I tried moving down my user needs list by asking, “Alexa, set a timer for mac and cheese for 50 minutes”.
She didn’t understand my request.
Okay, maybe naming the timers is too advanced. Now I had to think about where my MVP line actually was.
It also sparked more thoughts about what else I’d like her to do, like, in the absence of a display, give me time warnings so I don’t constantly have to ask her how much time is left. I didn’t realize how impactful a display is.
“Alexa, what’s the weather today?” She replied, but went into much more detail than I had the patience for. She also repeated the surf warning that was in effect, every time I asked.
Maybe I can configure IFTTT to use WeatherUnderground, but I haven’t tried yet.
“Alexa, what should I do today?” She didn’t know how to answer that.
I asked her specifics, like “Alexa, what time does the Women’s March in San Francisco start?” She also didn’t know how to answer that question. I think direct questions garner better results. Things like should implies opinions, which my Alexa does not have…yet.
“Alexa, what does a dog sound like?” She didn’t know.
“Alexa, what noise does a dog make?” She still didn’t know.
“Alexa, what sound does a dog make?” It worked! She barked! Score! I was on my way to figuring out the important things in life.
This is when I realized how particular she is about how you ask for something.
It took many attempts (too many days and ways) for me to set my Nest all because I added “thermostat” to the request. I kept saying, “Alexa set my hallway thermostat to 68.” She kept pushing back. It really wasn’t until I sat down out of frustration to look up the instructions before I said, “Alexa set the hallway to 68” and it worked. From me yelling while I was in the bathtub. That was a magical moment.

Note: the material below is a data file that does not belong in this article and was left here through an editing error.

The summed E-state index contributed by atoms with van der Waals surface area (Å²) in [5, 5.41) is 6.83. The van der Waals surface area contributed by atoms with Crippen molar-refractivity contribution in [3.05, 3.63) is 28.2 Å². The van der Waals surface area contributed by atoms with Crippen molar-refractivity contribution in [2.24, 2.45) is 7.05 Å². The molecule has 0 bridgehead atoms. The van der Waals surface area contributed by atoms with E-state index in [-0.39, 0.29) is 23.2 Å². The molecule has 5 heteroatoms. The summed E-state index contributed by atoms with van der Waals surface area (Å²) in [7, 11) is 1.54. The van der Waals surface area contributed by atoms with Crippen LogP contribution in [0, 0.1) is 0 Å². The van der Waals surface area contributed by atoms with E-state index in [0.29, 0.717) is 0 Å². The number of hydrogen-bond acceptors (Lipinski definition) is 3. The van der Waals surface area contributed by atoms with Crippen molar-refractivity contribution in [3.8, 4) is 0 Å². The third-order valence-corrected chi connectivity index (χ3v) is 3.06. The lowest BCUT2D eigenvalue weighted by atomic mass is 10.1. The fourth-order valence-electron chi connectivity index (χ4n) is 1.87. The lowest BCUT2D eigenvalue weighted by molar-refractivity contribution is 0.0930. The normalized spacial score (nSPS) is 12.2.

The phrasing though, is the biggest issue for me. It takes work to get simple things done because you have to figure out, and remember, the specific phrasing to make things work.
I set up a couple of smart lights to see how things would work. There have been issues, but more with Philips and my internet than with Alexa.
The first light I got working was like in Sleeping Beauty when the fairy godmothers fight over which color Aurora’s dress should be. Blue! Pink! Blue! Pink! On! Off! 50%! Off! On! That was really fun.
I tried to see how much context Alexa understood by asking follow up questions to information she’d give me using “it” or “they”. From a technology perspective, it’s incredibly hard to do (so my coworkers tell me) and from my experience it never worked.
I scrolled through Alexa’s skills. And wow, it’s a huge library. There are thousands of skills to choose from, but most of them have very few with reviews. I did see some cool ones, but the phrasing used to enable the skills is, again, very specific, and can be awkward.
I tried using a bartending skill, but honestly after enabling it and failing to remember which sentence to use, I haven’t really thought about it since and certainly haven’t used it.
I realized, shortly after playing around with Alexa, that my MVP line moved, and things that were in the nice to have bucket became more important to me. I also wasn’t impressed with the search functionality; although it wasn’t on my list when I bought it, I realized it limited my interactions with Alexa, and thus how much I could rely on her.
As with most technology for early adopters, there’s too much room to fumble to make a good user experience unless you’re willing to put in the hours. It’s frustrating because she feels so close to what I’m looking for, but also so far away. With an easier integration between the supported apps and Alexa, I can imagine using it regularly.
I also thought more deeply about what I wanted to be connected, since it seems like the technology is most useful around home automation. I already have a ChromeCast, and Google Home integrates with all of my other smart devices and hits most everything for my user needs.